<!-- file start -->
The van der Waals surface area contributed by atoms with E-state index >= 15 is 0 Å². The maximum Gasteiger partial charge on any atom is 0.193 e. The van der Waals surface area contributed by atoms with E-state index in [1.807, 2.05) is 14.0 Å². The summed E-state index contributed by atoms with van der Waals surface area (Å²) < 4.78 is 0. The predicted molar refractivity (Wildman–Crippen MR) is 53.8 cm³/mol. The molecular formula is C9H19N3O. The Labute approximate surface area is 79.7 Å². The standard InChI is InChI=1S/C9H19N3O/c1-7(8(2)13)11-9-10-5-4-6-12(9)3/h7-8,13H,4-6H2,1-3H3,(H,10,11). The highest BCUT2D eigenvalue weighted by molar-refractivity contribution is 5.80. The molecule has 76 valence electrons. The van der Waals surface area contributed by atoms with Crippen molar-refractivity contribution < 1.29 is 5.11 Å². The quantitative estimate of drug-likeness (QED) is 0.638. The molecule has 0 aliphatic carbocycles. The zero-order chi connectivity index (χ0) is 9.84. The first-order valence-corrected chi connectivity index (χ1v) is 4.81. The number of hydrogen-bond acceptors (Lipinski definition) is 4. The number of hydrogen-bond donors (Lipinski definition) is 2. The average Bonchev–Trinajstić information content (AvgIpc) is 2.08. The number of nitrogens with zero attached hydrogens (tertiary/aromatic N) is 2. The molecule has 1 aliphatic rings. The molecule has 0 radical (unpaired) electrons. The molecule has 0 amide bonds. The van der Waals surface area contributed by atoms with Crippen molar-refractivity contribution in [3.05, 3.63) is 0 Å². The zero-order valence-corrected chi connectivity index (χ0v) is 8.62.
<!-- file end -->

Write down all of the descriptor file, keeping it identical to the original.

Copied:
The van der Waals surface area contributed by atoms with E-state index >= 15 is 0 Å². The maximum Gasteiger partial charge on any atom is 0.193 e. The van der Waals surface area contributed by atoms with E-state index in [1.807, 2.05) is 14.0 Å². The summed E-state index contributed by atoms with van der Waals surface area (Å²) < 4.78 is 0. The predicted molar refractivity (Wildman–Crippen MR) is 53.8 cm³/mol. The molecular formula is C9H19N3O. The Labute approximate surface area is 79.7 Å². The standard InChI is InChI=1S/C9H19N3O/c1-7(8(2)13)11-9-10-5-4-6-12(9)3/h7-8,13H,4-6H2,1-3H3,(H,10,11). The highest BCUT2D eigenvalue weighted by molar-refractivity contribution is 5.80. The molecule has 76 valence electrons. The van der Waals surface area contributed by atoms with Crippen molar-refractivity contribution < 1.29 is 5.11 Å². The quantitative estimate of drug-likeness (QED) is 0.638. The molecule has 0 aliphatic carbocycles. The zero-order chi connectivity index (χ0) is 9.84. The first-order valence-corrected chi connectivity index (χ1v) is 4.81. The number of hydrogen-bond acceptors (Lipinski definition) is 4. The number of hydrogen-bond donors (Lipinski definition) is 2. The average Bonchev–Trinajstić information content (AvgIpc) is 2.08. The number of nitrogens with zero attached hydrogens (tertiary/aromatic N) is 2. The molecule has 1 aliphatic rings. The molecule has 0 radical (unpaired) electrons. The molecule has 0 amide bonds. The van der Waals surface area contributed by atoms with Crippen molar-refractivity contribution in [3.05, 3.63) is 0 Å². The zero-order valence-corrected chi connectivity index (χ0v) is 8.62.